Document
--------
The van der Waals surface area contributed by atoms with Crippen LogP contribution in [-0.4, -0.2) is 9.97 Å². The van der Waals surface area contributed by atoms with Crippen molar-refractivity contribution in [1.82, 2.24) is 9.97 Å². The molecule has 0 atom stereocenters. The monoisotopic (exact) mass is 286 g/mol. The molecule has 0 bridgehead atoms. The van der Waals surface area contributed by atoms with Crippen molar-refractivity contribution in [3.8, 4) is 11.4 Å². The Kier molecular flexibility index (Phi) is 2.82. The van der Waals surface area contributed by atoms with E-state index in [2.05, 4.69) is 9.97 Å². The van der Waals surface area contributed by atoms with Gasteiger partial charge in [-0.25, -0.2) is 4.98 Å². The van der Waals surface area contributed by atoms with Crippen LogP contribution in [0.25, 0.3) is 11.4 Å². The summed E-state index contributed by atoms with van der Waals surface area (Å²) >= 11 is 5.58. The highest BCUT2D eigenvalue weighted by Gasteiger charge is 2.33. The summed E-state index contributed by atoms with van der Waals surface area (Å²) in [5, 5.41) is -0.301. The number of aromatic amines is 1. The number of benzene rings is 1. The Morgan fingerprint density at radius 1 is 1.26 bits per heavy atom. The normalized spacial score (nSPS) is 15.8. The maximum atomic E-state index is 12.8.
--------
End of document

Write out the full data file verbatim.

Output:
The van der Waals surface area contributed by atoms with Crippen LogP contribution in [-0.4, -0.2) is 9.97 Å². The van der Waals surface area contributed by atoms with Crippen molar-refractivity contribution in [1.82, 2.24) is 9.97 Å². The molecule has 0 atom stereocenters. The monoisotopic (exact) mass is 286 g/mol. The molecule has 0 bridgehead atoms. The van der Waals surface area contributed by atoms with Crippen molar-refractivity contribution in [3.8, 4) is 11.4 Å². The Kier molecular flexibility index (Phi) is 2.82. The van der Waals surface area contributed by atoms with E-state index in [2.05, 4.69) is 9.97 Å². The van der Waals surface area contributed by atoms with Gasteiger partial charge in [-0.25, -0.2) is 4.98 Å². The van der Waals surface area contributed by atoms with Crippen LogP contribution in [0.25, 0.3) is 11.4 Å². The summed E-state index contributed by atoms with van der Waals surface area (Å²) >= 11 is 5.58. The highest BCUT2D eigenvalue weighted by Gasteiger charge is 2.33. The summed E-state index contributed by atoms with van der Waals surface area (Å²) in [5, 5.41) is -0.301. The number of aromatic amines is 1. The number of benzene rings is 1. The Morgan fingerprint density at radius 1 is 1.26 bits per heavy atom. The normalized spacial score (nSPS) is 15.8. The maximum atomic E-state index is 12.8.